The Credit Duel, Part 2

The duel of the newsweekly pundits continues! The battle

lines were drawn earlier this month, with Justin Fox of

Time saying

that the era of low interest rates is over, and Michael Mandel

of BusinessWeek saying

that in fact low interest rates are here

to stay.

Mandel responded

to Fox on Wednesday, pointing to low(ish) rates on the 10-year Treasury

bond, and saying that credit isn’t drying up across the board:

It is perfectly possible that we could have devastation in one part of the

credit market, while borrowing continued along merrily in other parts. In

fact, that’s what you would expect in an efficient credit market.

Fox then replied

to Mandel on Friday:

My article, being as how it was in Time and not Business Week, was almost

entirely about the rates being paid by U.S. consumers. And guess what: short-term

rates (ARMs, home equity loans, credit cards) are higher than or as high as

they’ve been in years… I’m not predicting some kind of future credit Armageddon,

just stating that, from the perspective of American consumers, the easy money

days are over.

Is this an attempt to kiss and make up? Fox seems to be capitulating, here,

despite the fact that he’s on stronger ground than Mandel is.

For the fact is that credit is drying up – and drying up pretty

much across the board. Unless you’re the US government, you will find it much

harder, or more expensive, to borrow money today than would have been the case

last month.

On the other hand, if you take a bigger-picture view, credit is still very

cheap by historical standards. Maybe that’s one reason why the credit markets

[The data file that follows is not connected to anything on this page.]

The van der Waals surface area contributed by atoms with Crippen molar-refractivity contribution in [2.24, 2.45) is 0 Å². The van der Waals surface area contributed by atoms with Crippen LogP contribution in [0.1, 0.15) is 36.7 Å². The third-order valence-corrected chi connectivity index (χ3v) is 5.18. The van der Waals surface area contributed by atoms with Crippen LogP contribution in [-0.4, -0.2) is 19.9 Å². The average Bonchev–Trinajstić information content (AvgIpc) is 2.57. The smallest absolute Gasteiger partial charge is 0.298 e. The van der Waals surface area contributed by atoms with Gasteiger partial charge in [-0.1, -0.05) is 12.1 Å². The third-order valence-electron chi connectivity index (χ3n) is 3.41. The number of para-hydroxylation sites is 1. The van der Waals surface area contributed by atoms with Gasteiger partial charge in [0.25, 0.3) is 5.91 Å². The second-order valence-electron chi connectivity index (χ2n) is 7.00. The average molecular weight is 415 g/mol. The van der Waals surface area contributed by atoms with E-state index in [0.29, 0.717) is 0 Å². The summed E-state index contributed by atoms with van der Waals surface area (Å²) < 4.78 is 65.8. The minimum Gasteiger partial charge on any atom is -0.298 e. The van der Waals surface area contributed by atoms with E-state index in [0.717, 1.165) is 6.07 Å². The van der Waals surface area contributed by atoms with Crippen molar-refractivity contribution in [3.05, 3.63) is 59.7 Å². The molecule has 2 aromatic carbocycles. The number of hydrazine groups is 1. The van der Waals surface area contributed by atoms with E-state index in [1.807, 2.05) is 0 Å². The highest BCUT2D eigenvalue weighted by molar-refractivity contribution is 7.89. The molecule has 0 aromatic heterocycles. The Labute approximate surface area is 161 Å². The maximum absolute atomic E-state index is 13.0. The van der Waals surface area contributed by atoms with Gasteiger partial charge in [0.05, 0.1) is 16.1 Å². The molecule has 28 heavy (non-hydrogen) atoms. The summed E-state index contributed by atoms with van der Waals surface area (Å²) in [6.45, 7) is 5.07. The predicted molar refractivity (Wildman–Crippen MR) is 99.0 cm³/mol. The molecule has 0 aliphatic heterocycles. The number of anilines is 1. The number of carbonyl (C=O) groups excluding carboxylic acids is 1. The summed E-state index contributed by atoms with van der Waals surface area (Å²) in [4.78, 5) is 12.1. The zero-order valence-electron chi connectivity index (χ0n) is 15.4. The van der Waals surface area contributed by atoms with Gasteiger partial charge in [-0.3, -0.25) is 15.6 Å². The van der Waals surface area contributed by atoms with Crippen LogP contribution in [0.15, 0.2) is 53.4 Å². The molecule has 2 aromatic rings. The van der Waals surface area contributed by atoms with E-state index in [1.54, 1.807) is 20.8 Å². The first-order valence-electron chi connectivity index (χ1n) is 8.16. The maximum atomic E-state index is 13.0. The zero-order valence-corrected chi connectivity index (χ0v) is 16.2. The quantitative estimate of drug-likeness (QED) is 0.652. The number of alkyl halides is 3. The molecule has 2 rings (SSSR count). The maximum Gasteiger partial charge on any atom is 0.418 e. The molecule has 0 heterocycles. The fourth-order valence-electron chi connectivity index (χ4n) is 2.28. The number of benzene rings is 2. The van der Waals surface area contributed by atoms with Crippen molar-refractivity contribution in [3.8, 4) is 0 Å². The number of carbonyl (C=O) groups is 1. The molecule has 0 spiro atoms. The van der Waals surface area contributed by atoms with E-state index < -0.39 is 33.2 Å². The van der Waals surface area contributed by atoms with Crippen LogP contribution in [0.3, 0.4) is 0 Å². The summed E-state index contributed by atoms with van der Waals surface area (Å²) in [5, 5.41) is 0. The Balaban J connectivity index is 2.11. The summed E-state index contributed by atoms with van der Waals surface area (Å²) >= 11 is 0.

have dried up: the markets are willing to extend credit at vaguely sensible

spreads, but borrowers have become so accustomed to life in the credit bubble

that they’re not willing to borrow at those levels. Hence the stand-off, which

looks like a credit crunch but which in fact is probably just a discontinuous

repricing of credit.

I expect that M&A bankers are likely to take a bit of a breather for the

next month, and return in September with a fat pipe of deals. Which might not

be quite as rich as they would have been in June, but which will still generate

lots of fees all the same. The money’s still there: it’s just a little more

selective than it used to be, is all.

So I certainly don’t think that the current spread widening is reason

for the Fed to cut rates. A rate cut would encourage spreads to stay tighter

than they ought to be, which isn’t sustainable. And it would have more effect

on yields than it would on spreads in any event – and probably precious

little effect on yields, at that. The Fed should stick to worrying about inflation

first and unemployment second. The credit markets can look after themselves.

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